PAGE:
Professor Richard Kirkland joins in conversation with Roy Foster, the Society’s Vice President, on Kirkland’s new book Irish London: A Cultural History 1850–1916 (London: Bloomsbury, 2021). In the years following the Irish Famine (1845–52), London became one of the cities of Ireland. The number of Irish in London swelled to over 100,000 and from this mass migration emerged a distinctive and vibrant culture based on a shared sense of history, identity and experience. In this book, Richard Kirkland brings together elements in Irish London’s culture and history that had previously only been understood separately or indeed largely overlooked (as in the case of women’s’ contributions to London Irish politics and culture). In particular, Kirkland makes resonant cultural connections between Irish and cockney performers in the music halls, Irish trade fairs, temperance marches, the Fenian dynamite war of the 1880s, St Patrick’s Day events, and the later cultural agitation of revivalists such as W.B. Yeats and Katharine Tynan.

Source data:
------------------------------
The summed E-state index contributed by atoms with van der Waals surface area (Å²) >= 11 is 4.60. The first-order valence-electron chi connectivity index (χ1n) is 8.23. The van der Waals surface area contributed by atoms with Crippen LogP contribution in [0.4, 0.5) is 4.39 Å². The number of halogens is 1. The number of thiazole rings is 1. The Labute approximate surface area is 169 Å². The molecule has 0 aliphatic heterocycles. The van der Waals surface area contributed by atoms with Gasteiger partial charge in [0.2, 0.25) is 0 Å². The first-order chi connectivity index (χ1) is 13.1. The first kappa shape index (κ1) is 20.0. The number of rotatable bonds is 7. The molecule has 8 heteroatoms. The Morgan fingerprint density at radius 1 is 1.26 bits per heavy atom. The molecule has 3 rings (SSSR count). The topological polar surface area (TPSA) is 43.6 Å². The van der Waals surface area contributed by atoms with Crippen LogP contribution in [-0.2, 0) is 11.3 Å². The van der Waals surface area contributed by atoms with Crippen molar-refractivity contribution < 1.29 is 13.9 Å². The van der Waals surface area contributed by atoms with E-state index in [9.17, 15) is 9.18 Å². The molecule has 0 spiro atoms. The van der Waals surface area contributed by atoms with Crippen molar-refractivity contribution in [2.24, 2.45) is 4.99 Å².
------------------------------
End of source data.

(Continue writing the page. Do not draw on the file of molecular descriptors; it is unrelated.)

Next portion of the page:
Speaker: Professor Richard Kirkland
Richard Kirkland is Professor of Irish Literature & Cultural Theory at King’s College London. Professor Kirkland’s research is focused on the literature, culture, and politics of Ireland in the modern period of contemporary Northern Ireland, during the Irish Literary Revival of the early twentieth century, and in the context of the Irish in London. He has written four monographs and co-edited two collections of essays grouped around these areas.
Speaker: Professor Roy Foster
Roy Foster recently retired as Carroll Professor of Irish history at Oxford, he is a fellow of Hertford College. He has written widely on Irish history, society and politics in the modern period, as well as on Victorian high politics and culture. Foster produced a widely acclaimed biography of William Butler Yeats which was awarded the James Tait Black Memorial Prize. In Words Alone: Yeats and his inheritances (2011), he presents a re-reading of Irish literary history throughout the nineteenth century and places Yeats and his inspirations in apposition to a much wider range of literary and political precursors than is usually the case. His Vivid Faces: the revolutionary generation in Ireland 1890-1914 came out in 2014 and his most recent work On Seamus Heaney (Princeton, 2020) came out last year and is the subject of an ILS film with Roy and Catherine Heaney.